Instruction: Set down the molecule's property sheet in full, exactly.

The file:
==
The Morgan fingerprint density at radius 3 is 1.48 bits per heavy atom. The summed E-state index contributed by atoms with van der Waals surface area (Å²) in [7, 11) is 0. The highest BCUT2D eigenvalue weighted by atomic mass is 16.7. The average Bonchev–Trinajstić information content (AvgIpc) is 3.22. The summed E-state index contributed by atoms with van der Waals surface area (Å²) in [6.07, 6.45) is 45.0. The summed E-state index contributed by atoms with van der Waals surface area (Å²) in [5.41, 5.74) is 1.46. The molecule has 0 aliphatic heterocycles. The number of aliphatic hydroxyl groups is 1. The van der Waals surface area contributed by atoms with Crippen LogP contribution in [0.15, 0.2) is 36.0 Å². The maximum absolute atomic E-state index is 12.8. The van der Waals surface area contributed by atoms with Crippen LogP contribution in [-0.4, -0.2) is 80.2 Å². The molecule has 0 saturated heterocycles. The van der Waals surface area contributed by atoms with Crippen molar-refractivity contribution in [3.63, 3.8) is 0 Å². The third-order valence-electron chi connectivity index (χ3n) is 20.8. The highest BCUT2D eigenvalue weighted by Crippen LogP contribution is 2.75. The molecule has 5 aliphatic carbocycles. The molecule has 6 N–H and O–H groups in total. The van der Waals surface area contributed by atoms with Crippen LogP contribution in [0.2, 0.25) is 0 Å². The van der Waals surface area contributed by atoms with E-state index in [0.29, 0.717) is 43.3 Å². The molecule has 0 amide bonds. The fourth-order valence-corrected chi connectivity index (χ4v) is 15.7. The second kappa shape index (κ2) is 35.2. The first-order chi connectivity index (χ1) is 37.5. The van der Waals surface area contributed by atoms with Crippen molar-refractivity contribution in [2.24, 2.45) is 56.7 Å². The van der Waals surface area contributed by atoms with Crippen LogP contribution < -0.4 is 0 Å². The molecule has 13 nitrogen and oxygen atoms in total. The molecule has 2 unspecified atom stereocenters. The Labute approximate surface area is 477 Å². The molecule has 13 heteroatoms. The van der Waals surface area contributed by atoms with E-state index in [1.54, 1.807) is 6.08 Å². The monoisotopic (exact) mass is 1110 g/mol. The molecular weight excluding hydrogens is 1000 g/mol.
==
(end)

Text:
The Morgan fingerprint density at radius 3 is 1.48 bits per heavy atom. The summed E-state index contributed by atoms with van der Waals surface area (Å²) in [7, 11) is 0. The highest BCUT2D eigenvalue weighted by atomic mass is 16.7. The average Bonchev–Trinajstić information content (AvgIpc) is 3.22. The summed E-state index contributed by atoms with van der Waals surface area (Å²) in [6.07, 6.45) is 45.0. The summed E-state index contributed by atoms with van der Waals surface area (Å²) in [5.41, 5.74) is 1.46. The molecule has 0 aliphatic heterocycles. The number of aliphatic hydroxyl groups is 1. The van der Waals surface area contributed by atoms with Crippen LogP contribution in [0.15, 0.2) is 36.0 Å². The maximum absolute atomic E-state index is 12.8. The van der Waals surface area contributed by atoms with Crippen LogP contribution in [-0.4, -0.2) is 80.2 Å². The molecule has 0 saturated heterocycles. The van der Waals surface area contributed by atoms with Crippen molar-refractivity contribution in [3.63, 3.8) is 0 Å². The third-order valence-electron chi connectivity index (χ3n) is 20.8. The highest BCUT2D eigenvalue weighted by Crippen LogP contribution is 2.75. The molecule has 5 aliphatic carbocycles. The molecule has 6 N–H and O–H groups in total. The van der Waals surface area contributed by atoms with Crippen LogP contribution in [0.2, 0.25) is 0 Å². The van der Waals surface area contributed by atoms with E-state index in [0.29, 0.717) is 43.3 Å². The molecule has 0 amide bonds. The fourth-order valence-corrected chi connectivity index (χ4v) is 15.7. The second kappa shape index (κ2) is 35.2. The first-order chi connectivity index (χ1) is 37.5. The van der Waals surface area contributed by atoms with Crippen molar-refractivity contribution in [2.24, 2.45) is 56.7 Å². The van der Waals surface area contributed by atoms with Crippen LogP contribution < -0.4 is 0 Å². The molecule has 13 nitrogen and oxygen atoms in total. The molecule has 2 unspecified atom stereocenters. The Labute approximate surface area is 477 Å². The molecule has 13 heteroatoms. The van der Waals surface area contributed by atoms with E-state index in [1.54, 1.807) is 6.08 Å². The monoisotopic (exact) mass is 1110 g/mol. The molecular weight excluding hydrogens is 1000 g/mol.